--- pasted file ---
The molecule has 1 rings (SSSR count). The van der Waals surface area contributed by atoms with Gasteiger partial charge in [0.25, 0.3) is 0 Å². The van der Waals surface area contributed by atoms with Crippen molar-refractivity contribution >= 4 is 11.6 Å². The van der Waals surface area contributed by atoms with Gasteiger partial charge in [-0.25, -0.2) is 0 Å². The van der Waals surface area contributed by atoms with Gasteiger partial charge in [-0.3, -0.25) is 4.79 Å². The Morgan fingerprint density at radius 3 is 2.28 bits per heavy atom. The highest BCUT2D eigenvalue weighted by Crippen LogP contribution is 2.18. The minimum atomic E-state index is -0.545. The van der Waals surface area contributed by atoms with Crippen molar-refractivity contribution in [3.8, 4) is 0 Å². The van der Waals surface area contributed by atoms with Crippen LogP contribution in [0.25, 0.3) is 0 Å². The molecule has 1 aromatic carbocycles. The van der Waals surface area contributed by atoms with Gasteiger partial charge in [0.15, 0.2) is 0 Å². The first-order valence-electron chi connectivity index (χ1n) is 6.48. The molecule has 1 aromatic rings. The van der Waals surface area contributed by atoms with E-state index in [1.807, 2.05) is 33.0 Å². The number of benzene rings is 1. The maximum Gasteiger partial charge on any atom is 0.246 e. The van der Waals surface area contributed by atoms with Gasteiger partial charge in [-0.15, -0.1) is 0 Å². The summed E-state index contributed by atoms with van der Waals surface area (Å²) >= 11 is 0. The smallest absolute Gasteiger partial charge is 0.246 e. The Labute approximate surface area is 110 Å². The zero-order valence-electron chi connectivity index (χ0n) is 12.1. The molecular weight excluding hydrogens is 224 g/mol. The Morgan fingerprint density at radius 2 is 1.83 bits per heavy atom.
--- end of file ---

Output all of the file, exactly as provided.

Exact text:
The molecule has 1 rings (SSSR count). The van der Waals surface area contributed by atoms with Gasteiger partial charge in [0.25, 0.3) is 0 Å². The van der Waals surface area contributed by atoms with Crippen molar-refractivity contribution >= 4 is 11.6 Å². The van der Waals surface area contributed by atoms with Gasteiger partial charge in [-0.25, -0.2) is 0 Å². The van der Waals surface area contributed by atoms with Gasteiger partial charge in [-0.3, -0.25) is 4.79 Å². The Morgan fingerprint density at radius 3 is 2.28 bits per heavy atom. The highest BCUT2D eigenvalue weighted by Crippen LogP contribution is 2.18. The minimum atomic E-state index is -0.545. The van der Waals surface area contributed by atoms with Crippen molar-refractivity contribution in [3.8, 4) is 0 Å². The van der Waals surface area contributed by atoms with Crippen LogP contribution in [0.25, 0.3) is 0 Å². The molecule has 1 aromatic carbocycles. The van der Waals surface area contributed by atoms with Gasteiger partial charge in [0.15, 0.2) is 0 Å². The first-order valence-electron chi connectivity index (χ1n) is 6.48. The molecule has 1 aromatic rings. The van der Waals surface area contributed by atoms with E-state index in [1.807, 2.05) is 33.0 Å². The number of benzene rings is 1. The maximum Gasteiger partial charge on any atom is 0.246 e. The van der Waals surface area contributed by atoms with Gasteiger partial charge in [-0.15, -0.1) is 0 Å². The summed E-state index contributed by atoms with van der Waals surface area (Å²) >= 11 is 0. The smallest absolute Gasteiger partial charge is 0.246 e. The Labute approximate surface area is 110 Å². The zero-order valence-electron chi connectivity index (χ0n) is 12.1. The molecular weight excluding hydrogens is 224 g/mol. The Morgan fingerprint density at radius 2 is 1.83 bits per heavy atom.